Penrith Castle 

Penrith Castle


One of the earlier records show that William Strickland, then the local Rector (later Bishop of Carlisle and Archbishop of Canterbury), got permission to build his castle here after Scots border raids, including the burning of Penrith in 1345. 

Penrith was once a strategic location and the whole area was a full of military activity.   In the 14th century the town of Penrith was subject to raids from Scotland.  As a result of these problems the castle was built at Penrith in 1397.  The castle was built around an earlier Pele Tower.  By the mid 15th century the castle had become one of the possessions of the Duke of Gloucester.  He had several residences in the North of England.  He added to the structure after he became King Richard III.  After this time the castle was very poorly maintained and by 1547 was a ruin.  The castle is to be found near the centre of Penrith.  It is at the centre of a children's playpark and this is thought by some people not to be a fitting use for the castle.  Children play in the castle and a football pitch is nearby.  Are children worse than hundreds of years of neglect?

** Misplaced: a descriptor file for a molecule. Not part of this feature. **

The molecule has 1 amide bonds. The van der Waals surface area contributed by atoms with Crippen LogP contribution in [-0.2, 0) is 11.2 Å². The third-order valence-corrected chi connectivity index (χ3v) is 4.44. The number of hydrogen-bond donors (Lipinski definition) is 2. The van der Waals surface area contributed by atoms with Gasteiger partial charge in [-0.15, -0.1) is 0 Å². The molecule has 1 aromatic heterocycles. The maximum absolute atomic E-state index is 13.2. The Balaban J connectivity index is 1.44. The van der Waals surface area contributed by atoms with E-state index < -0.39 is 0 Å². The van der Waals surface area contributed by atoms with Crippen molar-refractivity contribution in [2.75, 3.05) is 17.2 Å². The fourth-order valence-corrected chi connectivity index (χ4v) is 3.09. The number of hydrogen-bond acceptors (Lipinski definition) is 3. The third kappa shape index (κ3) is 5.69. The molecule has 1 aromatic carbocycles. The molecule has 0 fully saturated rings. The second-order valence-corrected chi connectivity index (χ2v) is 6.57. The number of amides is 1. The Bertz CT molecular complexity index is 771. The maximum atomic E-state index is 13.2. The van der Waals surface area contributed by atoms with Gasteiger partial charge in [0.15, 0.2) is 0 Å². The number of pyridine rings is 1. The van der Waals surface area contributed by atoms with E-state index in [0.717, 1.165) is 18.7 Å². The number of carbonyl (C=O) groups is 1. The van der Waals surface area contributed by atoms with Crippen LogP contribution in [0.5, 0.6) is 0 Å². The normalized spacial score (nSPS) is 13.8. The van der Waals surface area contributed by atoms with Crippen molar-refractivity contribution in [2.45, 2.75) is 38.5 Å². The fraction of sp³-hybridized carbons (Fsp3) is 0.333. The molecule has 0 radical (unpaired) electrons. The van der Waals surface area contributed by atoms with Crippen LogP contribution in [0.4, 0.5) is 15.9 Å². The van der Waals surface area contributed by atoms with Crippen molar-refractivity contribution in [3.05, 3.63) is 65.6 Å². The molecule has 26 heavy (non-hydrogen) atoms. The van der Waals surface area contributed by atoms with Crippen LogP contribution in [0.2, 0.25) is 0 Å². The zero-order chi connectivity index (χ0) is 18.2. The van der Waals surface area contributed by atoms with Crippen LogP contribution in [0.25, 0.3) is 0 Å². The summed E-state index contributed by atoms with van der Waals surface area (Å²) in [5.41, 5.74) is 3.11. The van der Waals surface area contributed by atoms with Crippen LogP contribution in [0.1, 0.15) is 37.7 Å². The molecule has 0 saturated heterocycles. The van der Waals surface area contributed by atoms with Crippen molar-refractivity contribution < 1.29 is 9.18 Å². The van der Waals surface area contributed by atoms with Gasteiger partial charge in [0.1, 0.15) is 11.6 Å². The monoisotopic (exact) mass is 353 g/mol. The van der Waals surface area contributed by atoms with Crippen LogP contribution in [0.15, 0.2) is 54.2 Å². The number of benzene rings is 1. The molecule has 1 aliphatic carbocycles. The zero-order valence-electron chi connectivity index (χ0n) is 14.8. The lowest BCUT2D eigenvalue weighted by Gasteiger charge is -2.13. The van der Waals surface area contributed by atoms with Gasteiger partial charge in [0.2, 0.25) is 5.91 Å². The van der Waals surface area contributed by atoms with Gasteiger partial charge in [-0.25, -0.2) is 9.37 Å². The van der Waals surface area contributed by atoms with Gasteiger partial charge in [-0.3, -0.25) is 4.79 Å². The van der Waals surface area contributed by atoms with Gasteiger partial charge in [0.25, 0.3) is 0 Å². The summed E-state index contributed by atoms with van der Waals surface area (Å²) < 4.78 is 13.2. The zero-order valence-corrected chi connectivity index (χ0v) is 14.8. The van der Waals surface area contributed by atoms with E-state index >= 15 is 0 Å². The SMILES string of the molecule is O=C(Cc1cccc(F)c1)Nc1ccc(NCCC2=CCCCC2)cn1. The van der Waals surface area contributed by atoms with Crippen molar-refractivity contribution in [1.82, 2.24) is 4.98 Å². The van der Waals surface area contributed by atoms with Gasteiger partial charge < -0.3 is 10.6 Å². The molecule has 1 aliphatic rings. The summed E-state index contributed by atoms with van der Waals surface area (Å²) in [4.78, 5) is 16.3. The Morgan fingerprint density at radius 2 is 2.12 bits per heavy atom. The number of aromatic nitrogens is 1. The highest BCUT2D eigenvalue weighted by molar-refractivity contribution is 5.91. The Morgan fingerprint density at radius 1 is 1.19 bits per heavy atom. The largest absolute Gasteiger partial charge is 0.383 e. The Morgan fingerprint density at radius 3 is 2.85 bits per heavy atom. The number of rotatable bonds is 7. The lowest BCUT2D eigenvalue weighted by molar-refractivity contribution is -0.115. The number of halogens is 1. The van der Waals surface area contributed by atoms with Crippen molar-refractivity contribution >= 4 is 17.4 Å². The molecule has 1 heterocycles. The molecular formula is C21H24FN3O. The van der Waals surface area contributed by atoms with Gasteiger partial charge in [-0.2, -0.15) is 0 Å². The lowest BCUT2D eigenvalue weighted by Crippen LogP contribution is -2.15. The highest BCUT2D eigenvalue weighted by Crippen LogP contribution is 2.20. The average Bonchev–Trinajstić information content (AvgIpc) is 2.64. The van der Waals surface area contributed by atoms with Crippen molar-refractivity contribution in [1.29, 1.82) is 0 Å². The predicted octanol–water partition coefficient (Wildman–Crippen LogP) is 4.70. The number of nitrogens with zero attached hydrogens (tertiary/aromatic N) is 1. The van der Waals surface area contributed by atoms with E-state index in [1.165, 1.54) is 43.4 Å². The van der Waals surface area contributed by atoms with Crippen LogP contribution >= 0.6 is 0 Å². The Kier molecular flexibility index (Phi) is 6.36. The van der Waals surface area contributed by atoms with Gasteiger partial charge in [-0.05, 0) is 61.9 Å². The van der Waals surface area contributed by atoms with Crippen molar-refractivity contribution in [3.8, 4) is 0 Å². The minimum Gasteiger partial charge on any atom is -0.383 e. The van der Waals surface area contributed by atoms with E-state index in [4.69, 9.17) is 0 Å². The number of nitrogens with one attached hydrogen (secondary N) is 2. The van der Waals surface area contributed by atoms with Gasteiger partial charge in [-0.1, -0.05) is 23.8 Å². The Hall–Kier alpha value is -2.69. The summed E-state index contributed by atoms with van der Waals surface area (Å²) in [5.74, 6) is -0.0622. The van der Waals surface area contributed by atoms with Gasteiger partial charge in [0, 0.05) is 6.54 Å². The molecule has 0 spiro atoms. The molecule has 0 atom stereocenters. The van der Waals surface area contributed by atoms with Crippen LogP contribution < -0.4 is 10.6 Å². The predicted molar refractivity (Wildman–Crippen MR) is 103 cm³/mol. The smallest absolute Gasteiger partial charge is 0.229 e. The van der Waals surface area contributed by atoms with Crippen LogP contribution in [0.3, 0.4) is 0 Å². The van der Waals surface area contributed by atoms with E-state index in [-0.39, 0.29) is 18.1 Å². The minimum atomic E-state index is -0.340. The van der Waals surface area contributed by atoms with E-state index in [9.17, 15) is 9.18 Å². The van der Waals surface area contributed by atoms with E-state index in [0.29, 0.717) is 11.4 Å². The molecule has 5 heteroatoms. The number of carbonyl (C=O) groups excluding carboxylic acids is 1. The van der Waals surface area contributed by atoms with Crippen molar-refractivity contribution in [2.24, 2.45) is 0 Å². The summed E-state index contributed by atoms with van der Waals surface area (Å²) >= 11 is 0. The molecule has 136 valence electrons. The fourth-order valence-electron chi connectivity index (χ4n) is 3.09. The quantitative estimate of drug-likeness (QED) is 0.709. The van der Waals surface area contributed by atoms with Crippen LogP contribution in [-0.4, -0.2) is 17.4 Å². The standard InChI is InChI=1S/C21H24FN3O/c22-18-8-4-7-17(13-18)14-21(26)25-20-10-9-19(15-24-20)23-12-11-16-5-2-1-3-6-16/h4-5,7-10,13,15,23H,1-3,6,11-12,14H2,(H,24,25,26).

Mary Queen of Scots stayed in the town on her last journey south and Bonnie Prince Charlie passed on his way north in 1746. 

Only the curtain wall and moat of the castle remains.

Pele Towers

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